Kate Stein

Kate Stein can't quite explain what attracts her to South Florida. It's more than just the warm weather (although this Wisconsin native and Northwestern University graduate definitely appreciates the South Florida sunshine). It has a lot to do with being able to travel from the Everglades to Little Havana to Brickell without turning off 8th Street. It's also related to Stein's fantastic coworkers, whom she first got to know during a winter 2016 internship.

Officially, Stein is WLRN's environment, data and transportation journalist. Privately, she uses her job as an excuse to rove around South Florida searching for stories à la Carl Hiaasen and Edna Buchanan. Regardless, Stein speaks Spanish and is always thrilled to run, explore and read.
 

Things are looking up for Florida's manatees.

The West Indian manatee has long been considered "endangered"-- a species on life support. But at the end of March, federal officials changed the manatees' status to “threatened,” which means their condition is less critical. In early 2017, officials counted more than 6,000 manatees in Florida’s waters.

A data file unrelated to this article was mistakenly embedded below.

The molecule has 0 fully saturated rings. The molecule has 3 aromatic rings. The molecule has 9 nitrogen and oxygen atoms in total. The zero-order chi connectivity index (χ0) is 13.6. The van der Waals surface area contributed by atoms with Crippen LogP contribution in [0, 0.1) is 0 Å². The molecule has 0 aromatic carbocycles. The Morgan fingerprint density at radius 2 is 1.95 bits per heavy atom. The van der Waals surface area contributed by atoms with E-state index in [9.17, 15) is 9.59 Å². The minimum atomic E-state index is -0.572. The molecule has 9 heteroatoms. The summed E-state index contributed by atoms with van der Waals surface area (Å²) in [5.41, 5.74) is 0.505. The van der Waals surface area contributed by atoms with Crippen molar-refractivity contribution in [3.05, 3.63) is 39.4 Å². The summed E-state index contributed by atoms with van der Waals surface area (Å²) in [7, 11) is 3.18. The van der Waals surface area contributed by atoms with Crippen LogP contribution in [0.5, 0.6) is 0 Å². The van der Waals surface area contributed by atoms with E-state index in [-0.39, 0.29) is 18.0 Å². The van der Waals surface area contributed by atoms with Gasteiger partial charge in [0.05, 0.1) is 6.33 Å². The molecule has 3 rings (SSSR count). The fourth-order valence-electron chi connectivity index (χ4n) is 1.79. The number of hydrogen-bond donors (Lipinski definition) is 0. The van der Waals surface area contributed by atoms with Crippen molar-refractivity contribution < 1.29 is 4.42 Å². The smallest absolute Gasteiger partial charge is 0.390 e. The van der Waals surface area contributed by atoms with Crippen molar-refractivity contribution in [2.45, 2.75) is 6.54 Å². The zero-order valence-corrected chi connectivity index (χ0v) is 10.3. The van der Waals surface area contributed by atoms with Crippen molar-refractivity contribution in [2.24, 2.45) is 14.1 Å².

Sen. Bill Nelson, D-FL, is trying to fill in fellow U.S. senators on climate change. So it makes sense that he invited members of the Commerce Committee — of which he's the ranking minority member — to West Palm Beach to learn about increasing temperatures and rising seas from the experts who know it firsthand.

But whether those committee members will ever hear the testimony from the hearing on Monday is unclear. None of the other 26 senators on the Commerce Committee attended.

What makes water managers celebrate?

New pipes, of course!

President Trump fulfilled one of his big campaign promises on Tuesday: He signed an executive order that directed the Environmental Protection Agency to roll back the Obama administration’s Clean Power Plan.

That plan was intended to cut harmful carbon emissions by replacing coal-fired power plants with renewable energy sources. Trump wants to repeal it as a step towards boosting the struggling coal industry.

Seagrass in Florida Bay has died off rapidly over the past couple of years. About 40,000 acres have been lost, harming the habitat of animals from manatees to toadfish and imperiling the area's fishing industry.

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